Bunnings triples annual profit in NZ as pickup in construction spurs demand
Bunnings, the hardware chain owned by Australian Wesfarmers, more than tripled annual profit in New Zealand, as a booming property market stoked demand for building products.
The New Zealand unit of the diversified Australian company reported profit of $4.9 million in the year ended June 30, from $1.1 million a year earlier, according to financial statements lodged with the Companies Office. Sales rose 15 percent to $813 million. Bunnings declined to comment on its annual report, pointing instead to parent Wesfarmers' group result.
The ASX-listed company generated A$10.12 billion in sales from its Bunnings and OfficeWorks units, which account for about 17 percent of group revenue, and said strong performances from Bunnings and its Coles supermarket unit drove up annual earnings. Wesfarmers generated about A$1.22 billion in total sales from its New Zealand businesses, which include Bunnings, and A$58.96 billion from Australia.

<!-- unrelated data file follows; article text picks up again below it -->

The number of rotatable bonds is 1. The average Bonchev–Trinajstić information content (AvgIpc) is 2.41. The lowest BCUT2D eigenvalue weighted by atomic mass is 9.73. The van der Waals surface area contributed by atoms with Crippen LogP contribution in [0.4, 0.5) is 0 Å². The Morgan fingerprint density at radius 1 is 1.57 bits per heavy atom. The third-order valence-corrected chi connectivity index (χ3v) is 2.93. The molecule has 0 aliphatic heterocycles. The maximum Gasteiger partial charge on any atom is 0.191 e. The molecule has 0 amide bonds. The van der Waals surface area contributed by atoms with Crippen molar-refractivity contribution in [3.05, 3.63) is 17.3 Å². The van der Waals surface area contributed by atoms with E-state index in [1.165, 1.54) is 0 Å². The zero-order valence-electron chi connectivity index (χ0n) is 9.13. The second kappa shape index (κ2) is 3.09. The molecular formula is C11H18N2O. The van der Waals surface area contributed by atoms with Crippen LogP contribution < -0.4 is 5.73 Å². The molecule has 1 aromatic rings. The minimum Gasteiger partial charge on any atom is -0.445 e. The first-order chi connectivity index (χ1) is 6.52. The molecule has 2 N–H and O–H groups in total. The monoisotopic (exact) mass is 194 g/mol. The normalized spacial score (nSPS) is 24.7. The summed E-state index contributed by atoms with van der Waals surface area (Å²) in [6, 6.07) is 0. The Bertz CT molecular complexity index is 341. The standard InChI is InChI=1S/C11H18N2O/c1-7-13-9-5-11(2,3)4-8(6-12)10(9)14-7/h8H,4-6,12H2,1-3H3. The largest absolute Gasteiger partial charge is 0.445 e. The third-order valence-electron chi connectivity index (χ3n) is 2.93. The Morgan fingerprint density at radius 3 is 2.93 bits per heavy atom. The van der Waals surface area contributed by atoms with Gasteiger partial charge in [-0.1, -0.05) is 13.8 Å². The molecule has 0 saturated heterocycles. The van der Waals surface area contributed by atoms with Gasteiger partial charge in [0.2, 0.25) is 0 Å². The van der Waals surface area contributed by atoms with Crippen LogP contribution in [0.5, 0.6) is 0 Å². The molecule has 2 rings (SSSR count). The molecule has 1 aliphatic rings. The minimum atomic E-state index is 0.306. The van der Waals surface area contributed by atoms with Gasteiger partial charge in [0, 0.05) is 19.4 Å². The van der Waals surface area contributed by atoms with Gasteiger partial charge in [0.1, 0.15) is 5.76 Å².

Group sales at Bunnings on both sides of the Tasman are up 11 percent to A$2.2 billion in the three months through September.
New Zealand is in the midst of a construction boom led by the rebuild in Canterbury and a heated housing market in Auckland. Rising real estate prices in Auckland means more people were opting to 'do-it-yourself' renovations rather than re-enter the housing market.
Last month, rival hardware chain Mitre 10 posted a 10 percent gain in sales to $1.04 billion in the year ended June 30, exceeding $1 billion for the first time. The chain increased its distributions to members by 11 percent to $58 million.
In August, listed construction and building products group Fletcher Building reported a lift in New Zealand distribution sales, which covers the PlaceMakers hardware stores and Mico Plumbing, by 2 percent to $1.17 billion and increased earnings by 21 percent to $51 million, after opening two PlaceMakers branches and reporting a pickup in volumes.
Competition in the construction sector has come under scrutiny with Fletcher being accused of having an effective monopoly in New Zealand, controlling both supply of building products and construction, which has been blamed for rising building costs and subsequently house prices.